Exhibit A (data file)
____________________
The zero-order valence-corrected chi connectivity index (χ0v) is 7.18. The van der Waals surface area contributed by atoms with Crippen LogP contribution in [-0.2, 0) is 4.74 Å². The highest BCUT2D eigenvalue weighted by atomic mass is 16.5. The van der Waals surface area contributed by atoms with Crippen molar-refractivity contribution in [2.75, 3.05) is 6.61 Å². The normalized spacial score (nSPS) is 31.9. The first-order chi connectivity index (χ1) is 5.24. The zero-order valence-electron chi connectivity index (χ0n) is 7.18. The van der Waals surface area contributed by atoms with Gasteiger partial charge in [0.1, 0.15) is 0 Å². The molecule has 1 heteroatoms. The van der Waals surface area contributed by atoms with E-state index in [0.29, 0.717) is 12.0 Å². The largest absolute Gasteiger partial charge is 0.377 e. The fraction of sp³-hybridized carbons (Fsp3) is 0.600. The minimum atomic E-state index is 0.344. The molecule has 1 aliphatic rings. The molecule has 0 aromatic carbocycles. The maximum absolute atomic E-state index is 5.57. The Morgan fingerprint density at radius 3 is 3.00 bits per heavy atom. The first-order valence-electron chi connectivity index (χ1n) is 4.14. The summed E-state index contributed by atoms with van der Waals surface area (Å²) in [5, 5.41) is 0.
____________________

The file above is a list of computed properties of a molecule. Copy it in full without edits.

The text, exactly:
The zero-order valence-corrected chi connectivity index (χ0v) is 7.18. The van der Waals surface area contributed by atoms with Crippen LogP contribution in [-0.2, 0) is 4.74 Å². The highest BCUT2D eigenvalue weighted by atomic mass is 16.5. The van der Waals surface area contributed by atoms with Crippen molar-refractivity contribution in [2.75, 3.05) is 6.61 Å². The normalized spacial score (nSPS) is 31.9. The first-order chi connectivity index (χ1) is 5.24. The zero-order valence-electron chi connectivity index (χ0n) is 7.18. The van der Waals surface area contributed by atoms with Gasteiger partial charge in [0.1, 0.15) is 0 Å². The molecule has 1 heteroatoms. The van der Waals surface area contributed by atoms with E-state index in [0.29, 0.717) is 12.0 Å². The largest absolute Gasteiger partial charge is 0.377 e. The fraction of sp³-hybridized carbons (Fsp3) is 0.600. The minimum atomic E-state index is 0.344. The molecule has 1 aliphatic rings. The molecule has 0 aromatic carbocycles. The maximum absolute atomic E-state index is 5.57. The Morgan fingerprint density at radius 3 is 3.00 bits per heavy atom. The first-order valence-electron chi connectivity index (χ1n) is 4.14. The summed E-state index contributed by atoms with van der Waals surface area (Å²) in [5, 5.41) is 0.